Rescuers End Effort to Find Body in Fla. Sinkhole

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“You never know underneath the ground what’s happening,” added Elbairis Gonzalez, 30.

Experts say thousands of sinkholes form yearly in Florida because of the state’s unique geography, though most are small and deaths rarely occur.

“There’s hardly a place in Florida that’s immune to sinkholes,” said Sandy Nettles, who owns a geology consulting company in the Tampa area. “There’s no way of ever predicting where a sinkhole is going to occur.”

Most sinkholes are small, like one found Saturday morning in Largo, 35 miles away from Seffner. The Largo sinkhole, about 10 feet long and several feet wide, is in a mall parking lot.

The state sits on limestone, a porous rock that easily dissolves in water, with a layer of clay on top. The clay is thicker in some locations — including the area where Bush became a victim — making them even more prone to sinkholes.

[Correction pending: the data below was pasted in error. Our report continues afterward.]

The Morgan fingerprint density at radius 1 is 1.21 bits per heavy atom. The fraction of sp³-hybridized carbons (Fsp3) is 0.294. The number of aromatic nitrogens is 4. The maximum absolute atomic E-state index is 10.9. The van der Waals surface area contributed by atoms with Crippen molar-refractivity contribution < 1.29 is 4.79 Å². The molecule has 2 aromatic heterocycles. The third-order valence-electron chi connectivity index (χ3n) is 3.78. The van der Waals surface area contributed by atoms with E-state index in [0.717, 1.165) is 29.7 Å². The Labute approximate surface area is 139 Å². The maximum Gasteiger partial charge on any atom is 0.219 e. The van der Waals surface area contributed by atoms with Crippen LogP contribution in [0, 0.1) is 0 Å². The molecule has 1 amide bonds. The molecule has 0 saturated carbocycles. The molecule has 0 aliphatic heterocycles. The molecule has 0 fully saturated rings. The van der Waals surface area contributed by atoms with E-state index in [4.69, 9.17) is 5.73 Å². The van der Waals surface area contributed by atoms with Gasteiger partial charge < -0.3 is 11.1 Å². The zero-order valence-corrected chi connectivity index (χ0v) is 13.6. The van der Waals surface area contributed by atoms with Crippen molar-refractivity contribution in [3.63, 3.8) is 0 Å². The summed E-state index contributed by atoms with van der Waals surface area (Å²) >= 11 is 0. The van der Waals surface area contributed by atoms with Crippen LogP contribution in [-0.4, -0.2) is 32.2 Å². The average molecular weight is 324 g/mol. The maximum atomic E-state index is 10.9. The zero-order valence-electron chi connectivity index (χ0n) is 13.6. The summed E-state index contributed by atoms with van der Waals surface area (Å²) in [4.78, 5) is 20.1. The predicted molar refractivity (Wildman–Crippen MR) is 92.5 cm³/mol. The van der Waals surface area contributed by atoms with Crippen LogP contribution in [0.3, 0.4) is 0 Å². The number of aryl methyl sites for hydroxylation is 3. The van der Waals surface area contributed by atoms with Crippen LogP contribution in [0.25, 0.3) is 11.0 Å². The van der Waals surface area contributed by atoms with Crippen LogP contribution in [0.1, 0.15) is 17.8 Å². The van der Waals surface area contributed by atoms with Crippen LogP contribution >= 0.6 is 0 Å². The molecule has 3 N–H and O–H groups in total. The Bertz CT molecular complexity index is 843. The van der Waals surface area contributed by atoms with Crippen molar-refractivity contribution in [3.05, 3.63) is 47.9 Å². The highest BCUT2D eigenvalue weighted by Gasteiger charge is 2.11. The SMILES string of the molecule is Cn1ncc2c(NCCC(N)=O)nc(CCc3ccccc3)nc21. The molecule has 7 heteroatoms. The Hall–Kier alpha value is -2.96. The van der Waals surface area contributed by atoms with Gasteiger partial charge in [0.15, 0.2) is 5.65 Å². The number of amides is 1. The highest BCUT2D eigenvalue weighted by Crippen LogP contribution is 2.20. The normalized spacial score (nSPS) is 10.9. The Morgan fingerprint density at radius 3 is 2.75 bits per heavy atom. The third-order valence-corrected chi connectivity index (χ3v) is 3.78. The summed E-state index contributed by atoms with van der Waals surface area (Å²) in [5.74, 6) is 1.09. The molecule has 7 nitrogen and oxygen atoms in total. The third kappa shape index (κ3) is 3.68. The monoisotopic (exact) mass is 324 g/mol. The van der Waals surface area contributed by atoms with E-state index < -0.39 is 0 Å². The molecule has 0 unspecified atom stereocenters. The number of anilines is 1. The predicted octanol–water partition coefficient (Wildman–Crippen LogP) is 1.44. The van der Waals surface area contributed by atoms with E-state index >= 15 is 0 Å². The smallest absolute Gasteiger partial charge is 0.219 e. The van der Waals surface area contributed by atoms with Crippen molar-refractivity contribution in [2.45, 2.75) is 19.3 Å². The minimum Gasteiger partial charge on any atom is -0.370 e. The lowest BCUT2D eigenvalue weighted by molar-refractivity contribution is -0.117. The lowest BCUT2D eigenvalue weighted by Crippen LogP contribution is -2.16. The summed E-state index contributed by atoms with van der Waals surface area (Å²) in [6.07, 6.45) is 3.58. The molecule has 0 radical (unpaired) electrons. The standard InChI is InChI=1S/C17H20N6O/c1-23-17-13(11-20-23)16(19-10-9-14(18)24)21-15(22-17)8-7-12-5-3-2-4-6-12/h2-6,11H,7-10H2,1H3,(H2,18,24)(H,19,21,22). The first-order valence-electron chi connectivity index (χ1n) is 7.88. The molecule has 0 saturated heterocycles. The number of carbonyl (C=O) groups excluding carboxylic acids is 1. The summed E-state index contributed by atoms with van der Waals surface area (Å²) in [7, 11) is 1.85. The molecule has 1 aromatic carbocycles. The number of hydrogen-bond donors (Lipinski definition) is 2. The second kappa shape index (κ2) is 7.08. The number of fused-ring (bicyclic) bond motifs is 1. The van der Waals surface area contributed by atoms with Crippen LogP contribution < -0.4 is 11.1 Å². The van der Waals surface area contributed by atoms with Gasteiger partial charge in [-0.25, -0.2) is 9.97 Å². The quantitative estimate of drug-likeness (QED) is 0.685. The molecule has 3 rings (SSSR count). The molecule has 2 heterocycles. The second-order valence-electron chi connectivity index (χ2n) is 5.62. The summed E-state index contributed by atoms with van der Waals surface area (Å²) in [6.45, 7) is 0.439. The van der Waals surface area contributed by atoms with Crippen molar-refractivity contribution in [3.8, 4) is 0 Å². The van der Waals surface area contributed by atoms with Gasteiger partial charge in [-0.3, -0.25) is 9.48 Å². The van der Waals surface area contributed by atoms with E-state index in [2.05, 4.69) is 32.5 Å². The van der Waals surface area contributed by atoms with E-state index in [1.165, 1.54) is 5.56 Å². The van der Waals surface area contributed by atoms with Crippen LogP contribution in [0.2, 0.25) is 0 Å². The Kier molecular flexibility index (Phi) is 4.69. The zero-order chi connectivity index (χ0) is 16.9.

Jonathan Arthur, the state geologist and director of the Florida Geological Survey, said other states sit atop limestone in a similar way, but Florida has additional factors like extreme weather, development, aquifer pumping and construction. “The conditions under which a sinkhole will form can be very rapid, or they can form slowly over time,” he said.

But it remained unclear Saturday what, if anything, caused the Seffner sinkhole.

“The condition that caused that sinkhole could have started a million years ago,” Nettles said.

Jeremy Bush, who tried to rescue his brother, lay flowers and a stuffed lamb near the house Saturday morning and wept.

He said someone came to his home a couple of months ago to check for sinkholes and other issues, apparently for insurance purposes, but found nothing wrong. State law requires home insurers to provide coverage against sinkholes.

“And a couple of months later, my brother dies. In a sinkhole,” Bush said Friday.

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